During the early stages of my pregnancy, I made a trip with my husband to the Gap in downtown Chicago. Inside that huge, multi-level Gap store, I found a sweater on sale that I immediately knew I had to have. It was expensive — about $40, even though it was on clearance. But it was super comfortable and fit me like an oversized men’s cardigan. It hung off my shoulders, my hips, my backside. I felt like I looked like an Olsen twin. I told my husband that it would be the piece of clothing that would carry me throughout my pregnancy. He said that sounded like it was worth at least $40.
I wore the sweater constantly. (It's no longer available for sale, but similar styles are still being sold on the Gap website, like this merino wool cardigan in oatmeal heather.) I'd put it on over a t-shirt and jeans and instantly feel glam. I looked like someone who gave a sh*t about trying to look like they didn't give a sh*t. You know, just like an Olsen twin.
The sweater became my best friend. I could wear it over anything. At home, I wore it with pajamas. When I left home, I would drape it across dresses, skirts with blouses, T-shirts, and jeans. There was nothing it didn’t look right with. As my belly began inching out, the sweater let itself open further. From behind, you couldn’t even tell I was pregnant; I just looked fabulous. Sometimes, I would close all the buttons and wrap it around a tight dress. I let my stomach be the star, crying out to the rest of the world: "Holy sh*t, look how big I am."
I felt cute nearly every day of my pregnancy, a difficult feat when you're carrying an extra 20 to 30 pounds and your organs are quietly redistributing themselves inside you.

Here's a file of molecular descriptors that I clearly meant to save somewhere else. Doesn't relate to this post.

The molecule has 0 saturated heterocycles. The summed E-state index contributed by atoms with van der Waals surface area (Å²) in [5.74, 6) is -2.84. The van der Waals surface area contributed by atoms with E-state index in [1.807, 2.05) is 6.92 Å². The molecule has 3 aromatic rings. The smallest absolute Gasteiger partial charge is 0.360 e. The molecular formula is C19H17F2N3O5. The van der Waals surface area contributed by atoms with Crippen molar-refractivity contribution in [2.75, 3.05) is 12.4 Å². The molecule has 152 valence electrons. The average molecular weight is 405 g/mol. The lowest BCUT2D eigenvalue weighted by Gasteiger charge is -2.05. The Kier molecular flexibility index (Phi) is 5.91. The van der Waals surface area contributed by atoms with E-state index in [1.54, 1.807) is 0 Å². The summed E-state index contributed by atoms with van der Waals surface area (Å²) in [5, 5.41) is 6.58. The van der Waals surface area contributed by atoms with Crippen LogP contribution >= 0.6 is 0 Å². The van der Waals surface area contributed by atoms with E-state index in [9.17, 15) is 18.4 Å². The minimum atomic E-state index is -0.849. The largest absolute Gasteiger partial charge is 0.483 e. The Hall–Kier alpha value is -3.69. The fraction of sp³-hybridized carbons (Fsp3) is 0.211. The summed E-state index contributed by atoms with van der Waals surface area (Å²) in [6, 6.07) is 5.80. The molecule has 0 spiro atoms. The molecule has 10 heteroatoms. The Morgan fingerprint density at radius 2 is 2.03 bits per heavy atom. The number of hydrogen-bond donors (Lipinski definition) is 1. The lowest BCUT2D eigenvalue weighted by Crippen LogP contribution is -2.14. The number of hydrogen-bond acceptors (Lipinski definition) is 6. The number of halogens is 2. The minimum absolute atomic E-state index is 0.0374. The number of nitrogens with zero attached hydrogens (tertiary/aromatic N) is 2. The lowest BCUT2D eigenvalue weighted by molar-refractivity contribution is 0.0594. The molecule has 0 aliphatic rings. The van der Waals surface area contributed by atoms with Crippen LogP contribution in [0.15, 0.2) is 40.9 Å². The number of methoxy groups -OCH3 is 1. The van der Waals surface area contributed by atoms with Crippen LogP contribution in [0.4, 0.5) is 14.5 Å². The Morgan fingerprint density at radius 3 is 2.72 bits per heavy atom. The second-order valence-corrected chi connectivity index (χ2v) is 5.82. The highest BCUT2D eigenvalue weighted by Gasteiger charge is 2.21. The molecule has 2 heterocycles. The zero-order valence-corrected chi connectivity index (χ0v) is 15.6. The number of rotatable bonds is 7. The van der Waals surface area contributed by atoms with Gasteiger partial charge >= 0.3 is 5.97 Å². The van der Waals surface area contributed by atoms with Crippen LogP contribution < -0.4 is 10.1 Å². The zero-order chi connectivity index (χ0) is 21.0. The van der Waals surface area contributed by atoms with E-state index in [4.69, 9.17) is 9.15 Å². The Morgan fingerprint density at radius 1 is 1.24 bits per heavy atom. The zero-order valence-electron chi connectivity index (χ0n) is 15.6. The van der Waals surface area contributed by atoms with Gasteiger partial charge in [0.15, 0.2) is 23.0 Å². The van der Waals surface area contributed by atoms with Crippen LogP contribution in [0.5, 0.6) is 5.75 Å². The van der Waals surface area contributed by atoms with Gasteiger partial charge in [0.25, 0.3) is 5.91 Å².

I loved playing off the shabby chic look with bright red lipstick or big hoop earrings. That sweater was my security blanket. I felt cute nearly every day of my pregnancy, a difficult feat when you're carrying an extra 20 to 30 pounds and your organs are quietly redistributing themselves inside you.
After I had my baby, the sweater came out again, this time for different reasons. It had been such a good friend. It still fit. And it still covered up my stomach, which surprisingly didn't go down in size all that much by the time I got home from the hospital. My body had changed and I was totally uncomfortable with it, but at least I could still hide in my giant sweater.
My baby is 2 years now, which means the sweater is coming up on its third year anniversary. While it comes out less often and most certainly looks worn, sometimes I put it on, even though it has red and green streaks from the time I accidentally put it in the washing machine with a bunch of crayons in the pockets.
The sweater reminds me that I managed to feel great dressing a body that was foreign to me, both while our baby was growing in my womb and after he was born.
The sweater is now ripped in multiple places, baggy in unflattering ways, and spotted like a Christmas-themed cheetah, but it still means the world to me. It reminds me of that day in the Gap in Chicago with Nic, before our baby was in the world with us. It reminds me that I managed to feel great dressing a body that was foreign to me, both while our baby was growing in my womb and after he was born. And it got me through some hellacious low self-esteem days after our child’s birth.
The sweater is on its last leg, and I don’t think I should wear it out much anymore. It doesn’t look shabby chic anymore – it looks straight-up shabby. But I want to keep it in my wardrobe (if only at home) forever. After all, it was such a good friend to me.